How farmers could benefit from fertilizer taxes

Some of the worst water quality problems result from nutrient leaching and runoff from agricultural lands.  Nitrogen and phosphorus applied to cropland and not absorbed by crops in the process of photosynthesis will, one way or another, one day or another, end up in the water.  The same goes for animal waste. The nutrients cause algae blooms, reduced concentrations of dissolved oxygen, and diminished fisheries and ecosystem health (called eutrophication). 

While there has been some effort to deal with these problems, I know of no great success stories, and water quality continues to decline in the Mississippi, the Gulf of Mexico, and the Chesapeake, the Great Lakes, and countless other water bodies.

One obvious remedy would be to tax fertilizer.  This would be a nearly Pigouvian solution.  Better would be to tax runoff and leaching directly, but that’s basically impossible for practical reasons.

The obvious but rarely stated problem is that it would probably require an extraordinarily large tax to have any real influence on the quantity of fertilizer used.  And politically powerful farmers would cry foul, which is why this kind of tax will probably never happen.

But I wonder: What would the incidence of a fertilizer tax, broadly applied, really be?  Agriculture is fairly competitive.  And demand for agricultural commodities is nearly vertical—about as inelastic as anything.  The econ 101 analysis would suggest that burden of the tax would fall mainly on consumers.  That is, food commodity prices would go up enough to compensate for most all of the tax.

Now, I’ve seen some economists propose fertilizer taxes on a graduated scale.  If fertilizer is applied at a sufficiently low rate, no tax would be levied, but the tax would then rise sharply with higher application levels (which is where most runoff and leaching comes from).  This would be a little harder to monitor, but probably not too bad.  If done this way, the total tax bill would cost farmers far less, but cause the same reduction in fertilizer use.  And farmers would still get the full compensating price increase, since less output would be collectively produced.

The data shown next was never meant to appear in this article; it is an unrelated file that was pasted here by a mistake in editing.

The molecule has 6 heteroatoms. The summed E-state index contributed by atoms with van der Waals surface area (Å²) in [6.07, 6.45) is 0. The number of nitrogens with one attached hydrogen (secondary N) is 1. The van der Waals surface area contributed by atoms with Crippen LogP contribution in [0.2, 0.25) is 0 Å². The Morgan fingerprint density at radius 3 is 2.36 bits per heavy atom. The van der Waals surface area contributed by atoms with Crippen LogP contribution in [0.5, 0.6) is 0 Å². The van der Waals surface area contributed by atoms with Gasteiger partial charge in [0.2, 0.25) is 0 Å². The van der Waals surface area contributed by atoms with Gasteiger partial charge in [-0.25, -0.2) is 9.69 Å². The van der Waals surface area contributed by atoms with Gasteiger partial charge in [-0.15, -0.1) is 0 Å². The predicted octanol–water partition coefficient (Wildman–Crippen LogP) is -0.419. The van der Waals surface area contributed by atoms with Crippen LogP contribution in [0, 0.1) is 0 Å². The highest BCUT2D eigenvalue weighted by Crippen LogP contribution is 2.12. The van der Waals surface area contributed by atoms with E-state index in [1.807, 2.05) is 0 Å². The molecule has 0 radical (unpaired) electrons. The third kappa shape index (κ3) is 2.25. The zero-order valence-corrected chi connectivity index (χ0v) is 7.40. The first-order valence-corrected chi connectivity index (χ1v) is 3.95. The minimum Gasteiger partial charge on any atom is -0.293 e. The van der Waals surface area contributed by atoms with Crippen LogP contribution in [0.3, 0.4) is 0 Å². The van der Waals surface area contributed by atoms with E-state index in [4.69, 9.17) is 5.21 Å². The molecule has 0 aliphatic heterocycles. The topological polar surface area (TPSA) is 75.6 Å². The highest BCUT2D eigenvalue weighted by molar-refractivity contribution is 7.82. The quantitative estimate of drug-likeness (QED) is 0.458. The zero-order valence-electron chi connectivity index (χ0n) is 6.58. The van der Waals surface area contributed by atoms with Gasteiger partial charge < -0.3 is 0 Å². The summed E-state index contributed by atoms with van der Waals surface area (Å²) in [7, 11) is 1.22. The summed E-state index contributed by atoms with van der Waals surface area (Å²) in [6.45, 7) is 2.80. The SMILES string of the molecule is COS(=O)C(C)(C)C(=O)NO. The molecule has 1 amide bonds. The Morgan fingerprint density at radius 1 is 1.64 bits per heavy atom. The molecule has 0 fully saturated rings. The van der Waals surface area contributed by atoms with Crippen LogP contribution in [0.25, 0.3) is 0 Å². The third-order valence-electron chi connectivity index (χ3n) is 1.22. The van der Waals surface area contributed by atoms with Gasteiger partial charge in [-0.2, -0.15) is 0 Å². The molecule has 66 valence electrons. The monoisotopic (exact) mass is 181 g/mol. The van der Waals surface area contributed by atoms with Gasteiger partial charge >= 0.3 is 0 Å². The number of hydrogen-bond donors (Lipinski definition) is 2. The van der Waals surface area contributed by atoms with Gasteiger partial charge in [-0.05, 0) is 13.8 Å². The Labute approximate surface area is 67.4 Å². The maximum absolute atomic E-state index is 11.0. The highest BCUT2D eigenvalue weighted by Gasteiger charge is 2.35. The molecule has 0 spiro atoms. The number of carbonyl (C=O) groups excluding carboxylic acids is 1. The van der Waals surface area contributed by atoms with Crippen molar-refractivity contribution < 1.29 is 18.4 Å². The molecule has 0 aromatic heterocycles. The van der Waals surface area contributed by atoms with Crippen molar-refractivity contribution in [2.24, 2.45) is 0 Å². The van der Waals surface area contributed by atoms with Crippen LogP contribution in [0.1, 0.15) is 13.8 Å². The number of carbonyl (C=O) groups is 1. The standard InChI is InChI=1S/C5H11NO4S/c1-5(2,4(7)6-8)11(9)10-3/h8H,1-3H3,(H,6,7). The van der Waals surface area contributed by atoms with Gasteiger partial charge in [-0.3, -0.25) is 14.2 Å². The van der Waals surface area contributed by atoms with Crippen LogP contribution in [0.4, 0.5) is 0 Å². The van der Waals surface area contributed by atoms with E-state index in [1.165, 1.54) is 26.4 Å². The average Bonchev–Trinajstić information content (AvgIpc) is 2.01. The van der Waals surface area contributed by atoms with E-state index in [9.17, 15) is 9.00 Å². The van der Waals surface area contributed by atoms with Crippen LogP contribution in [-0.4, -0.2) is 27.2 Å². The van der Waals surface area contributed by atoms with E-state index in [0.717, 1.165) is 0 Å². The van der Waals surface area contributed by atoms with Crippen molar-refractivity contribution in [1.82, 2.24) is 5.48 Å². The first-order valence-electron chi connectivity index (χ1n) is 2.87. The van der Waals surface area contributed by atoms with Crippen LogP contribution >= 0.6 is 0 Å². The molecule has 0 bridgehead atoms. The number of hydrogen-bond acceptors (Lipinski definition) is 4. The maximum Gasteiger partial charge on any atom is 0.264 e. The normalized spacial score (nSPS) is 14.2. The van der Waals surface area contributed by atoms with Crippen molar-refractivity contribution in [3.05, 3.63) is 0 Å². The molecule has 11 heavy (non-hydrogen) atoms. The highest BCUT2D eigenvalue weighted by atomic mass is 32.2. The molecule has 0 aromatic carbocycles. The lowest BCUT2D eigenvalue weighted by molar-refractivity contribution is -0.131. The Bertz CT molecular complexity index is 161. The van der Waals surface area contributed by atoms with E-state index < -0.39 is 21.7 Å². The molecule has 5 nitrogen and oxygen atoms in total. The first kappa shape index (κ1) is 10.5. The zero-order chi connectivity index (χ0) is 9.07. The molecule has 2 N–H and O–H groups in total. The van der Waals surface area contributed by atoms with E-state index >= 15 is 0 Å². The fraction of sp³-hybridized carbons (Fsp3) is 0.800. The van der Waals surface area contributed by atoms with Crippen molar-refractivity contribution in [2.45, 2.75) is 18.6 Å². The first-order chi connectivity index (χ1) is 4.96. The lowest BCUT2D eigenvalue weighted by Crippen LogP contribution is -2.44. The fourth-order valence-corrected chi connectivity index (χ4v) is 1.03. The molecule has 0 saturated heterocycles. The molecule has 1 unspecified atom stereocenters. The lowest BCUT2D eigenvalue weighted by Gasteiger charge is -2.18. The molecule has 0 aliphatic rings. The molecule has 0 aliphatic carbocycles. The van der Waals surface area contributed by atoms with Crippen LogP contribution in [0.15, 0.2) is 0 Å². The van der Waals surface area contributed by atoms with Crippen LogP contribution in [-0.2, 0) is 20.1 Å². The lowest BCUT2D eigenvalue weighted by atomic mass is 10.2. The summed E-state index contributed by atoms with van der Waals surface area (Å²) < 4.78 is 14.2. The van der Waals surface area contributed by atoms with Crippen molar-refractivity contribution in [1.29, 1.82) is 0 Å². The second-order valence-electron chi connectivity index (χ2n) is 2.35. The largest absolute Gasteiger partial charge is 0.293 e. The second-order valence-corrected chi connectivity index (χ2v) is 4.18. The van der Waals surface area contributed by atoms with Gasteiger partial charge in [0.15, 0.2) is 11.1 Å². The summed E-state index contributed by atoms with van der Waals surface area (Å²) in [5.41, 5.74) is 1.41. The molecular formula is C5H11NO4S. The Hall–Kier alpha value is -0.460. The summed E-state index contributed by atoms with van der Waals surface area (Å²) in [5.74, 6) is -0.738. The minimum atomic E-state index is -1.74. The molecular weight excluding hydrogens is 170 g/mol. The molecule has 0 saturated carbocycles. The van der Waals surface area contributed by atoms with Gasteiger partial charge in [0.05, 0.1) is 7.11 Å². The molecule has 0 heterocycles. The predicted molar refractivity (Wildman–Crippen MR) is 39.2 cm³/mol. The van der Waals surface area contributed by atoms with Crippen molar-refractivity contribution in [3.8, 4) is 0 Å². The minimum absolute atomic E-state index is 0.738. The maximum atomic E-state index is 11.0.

I think it’s possible—indeed, very probable—that the induced rise in commodity prices would more than compensate farmers for the fertilizer taxes they would have to pay under the graduated tax system.  That is, a statutory tax on farmers could cause their profits to go up.

Anyway, I don’t think anyone has made this point or emphasized it very well.  And it’s an important one, at least politically speaking, because maybe farmers could get on board with a tax that actually benefits them.  I’m not sure if it would save the Chesapeake Bay or Great Lakes from eutrophication, but I bet it would do a lot more good than anything else that’s been tried.

Update: Of course, this is no free lunch: consumers would pay in higher food prices.


  1. Yeah. Higher food prices. Probably okay for westerners. Though the shift in spending patterns could threaten other sectors by ricochet... And, of course, it might be a bit tough for some of the poorer people.

    NB: I am not saying we don't do it. I am just pointing out a bit more emphatically than you did that it's not an unalloyed good.

    1. Frederic Marl: I agree with you. Indeed, it seems to me this is the key tradeoff, food prices vs the environment. I may be wrong, but my sense is that most of the ag/environment people don't typically see it this way.

  2. Michael,
    But on a global scale, aren't India and China most responsible for fertilizer overuse? Like your idea but the political will might be a problem. It would also help the precision ag industry out quite a bit.